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My parents are celebrating 23 years of marriage together this year. It is a beautiful thing to hear their stories of when they first met and how they fell in love, and to be able to watch them grow stronger the longer they are together. Honestly, it is a testament and legacy that us children can experience day in and day out; to see how a relationship can stay strong, even during trials.
With it being their anniversary, they wanted to do something special. Something different.
My mom wanted to go away, with just the two of them, and not just a night out or weekend in Williamsburg, Va. She wanted to travel. That is how they ended up going on a cruise to the Eastern Caribbean for seven nights. (9 total, if you include flying in a day early and leaving a day after the ship was in port).
Anyhow…that is how I became the main caregiver of my two younger brothers for 9 full days!! I did have the help of my 18 year old brother, when he wasn’t at work, or doing something else. Those nine days taught me a thing or two about taking care of two boys, full-time, without the option of picking up the phone and calling my parents to ask them about anything. (that was really hard).
I didn’t have any problems with the idea of watching my brothers for nine days. I kind of was looking forward to it. I was used to watching my brothers for a full day here or there, or for a few hours while running errands, but I always had the option to call for questions or get them to talk to the boys if they weren’t doing what good little brothers are supposed to be doing.
This sort of stretched me and trained me in a different kind of fashion…
3 things i learned babysitting my brothers
1. I struggle with patience
I know…some of you might be a little shocked, but I have to be honest, being patient is not my strong suit. It never has. I often got riled up when one of my brothers weren’t listening to me. They did good most of the time, but there were some situations…I wanted to put some sense into their heads. See? I’ve always known I had patience issues, but until I had two boys under my supervision and was put in the place of them not listening to what I said or challenging me, that was when I had to really battle my patience, and sadly, I didn’t win most of the time.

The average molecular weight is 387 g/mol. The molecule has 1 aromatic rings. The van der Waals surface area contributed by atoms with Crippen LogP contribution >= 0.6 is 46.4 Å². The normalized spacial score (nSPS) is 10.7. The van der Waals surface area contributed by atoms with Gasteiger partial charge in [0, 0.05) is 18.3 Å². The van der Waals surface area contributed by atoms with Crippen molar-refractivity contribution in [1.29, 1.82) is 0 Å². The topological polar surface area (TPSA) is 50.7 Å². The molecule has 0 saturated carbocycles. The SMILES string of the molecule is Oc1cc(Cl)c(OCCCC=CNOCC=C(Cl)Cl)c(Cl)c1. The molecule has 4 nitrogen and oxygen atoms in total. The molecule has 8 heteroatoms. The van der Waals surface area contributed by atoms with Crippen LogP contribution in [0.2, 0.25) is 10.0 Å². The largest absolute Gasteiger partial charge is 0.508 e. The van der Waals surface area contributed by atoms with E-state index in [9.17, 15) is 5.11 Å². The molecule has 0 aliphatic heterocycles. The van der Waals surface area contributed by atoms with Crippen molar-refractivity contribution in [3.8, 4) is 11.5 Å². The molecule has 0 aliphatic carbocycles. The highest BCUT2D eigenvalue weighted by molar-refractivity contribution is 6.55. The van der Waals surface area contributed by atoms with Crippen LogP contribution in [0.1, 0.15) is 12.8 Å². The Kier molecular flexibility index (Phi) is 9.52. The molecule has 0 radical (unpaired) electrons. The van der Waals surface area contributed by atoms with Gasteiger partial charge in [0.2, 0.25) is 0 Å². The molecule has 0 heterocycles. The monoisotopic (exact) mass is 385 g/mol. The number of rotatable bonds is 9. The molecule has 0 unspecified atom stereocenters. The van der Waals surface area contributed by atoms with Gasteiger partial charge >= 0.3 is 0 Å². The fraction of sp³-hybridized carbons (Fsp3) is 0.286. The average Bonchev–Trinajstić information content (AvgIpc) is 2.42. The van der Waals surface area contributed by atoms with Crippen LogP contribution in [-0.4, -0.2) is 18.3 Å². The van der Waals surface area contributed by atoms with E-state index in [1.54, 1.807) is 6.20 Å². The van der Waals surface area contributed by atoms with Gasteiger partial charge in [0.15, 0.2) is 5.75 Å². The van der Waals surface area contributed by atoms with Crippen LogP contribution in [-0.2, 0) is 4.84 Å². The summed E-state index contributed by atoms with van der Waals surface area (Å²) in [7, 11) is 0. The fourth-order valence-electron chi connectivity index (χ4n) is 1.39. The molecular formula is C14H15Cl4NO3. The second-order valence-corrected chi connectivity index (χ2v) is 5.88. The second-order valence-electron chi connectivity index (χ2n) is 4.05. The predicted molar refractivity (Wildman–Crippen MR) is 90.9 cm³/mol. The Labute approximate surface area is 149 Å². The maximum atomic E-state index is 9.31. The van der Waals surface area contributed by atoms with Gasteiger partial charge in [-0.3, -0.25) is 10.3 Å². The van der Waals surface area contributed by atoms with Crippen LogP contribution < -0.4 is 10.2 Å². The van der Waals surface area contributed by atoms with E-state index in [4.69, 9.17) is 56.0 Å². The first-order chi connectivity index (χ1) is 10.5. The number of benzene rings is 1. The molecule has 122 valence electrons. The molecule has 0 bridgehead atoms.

2. They want to feel special
Who doesn’t want to get the royal treatment? With my parents gone, I felt like I needed to do something with them to keep their minds off the fact that mom and dad weren’t home, so I kept surprising them. We rented all kinds of fun movies at the library, took them to the park when the weather was nice enough, took them to Chuck-E-Cheese (yes, my 18 year old brother and I did take the two younger boys to Chuck-E-Cheese on our OWN!!), and hosted a Super Bowl party…do you know what all this did to me? It made me feel like I don’t cherish my brothers like I should when my parents are home. My goal is to soon take my brothers out on dates to get some one-on-one time and let them know I do love them.
3. Let them be boys
This is a hard one. I was the only girl in the house those nine days and it was a little crazy. Running around the house yelling and shooting dart guns at one another, going inside and out dragging in dirt and mud, always asking for something to eat…it was hard letting them be boys. I wanted a clean house, calm brothers, and quiet evenings. That didn’t happen. It took all I had to not try to control them, but I always remembered my mom saying “Let them be boys!” Yes, there were times I had to tell them to stop and be quiet. Yes, I always was trying to clean up the messes behind them. Yes, I even had to put on a movie at night to calm them down. No matter what I did, I did learn that boys are special. They are different from girls. A valuable lesson, if I do say so myself.
Honestly, I could probably list a whole lot more about what I learn about little boys everyday, because I never stop learning and failing, but then this post would be several pages long, and you probably wouldn’t read it all (or would you?).I will receive commission on any sales made on my blog. To learn more, read my disclosure policy.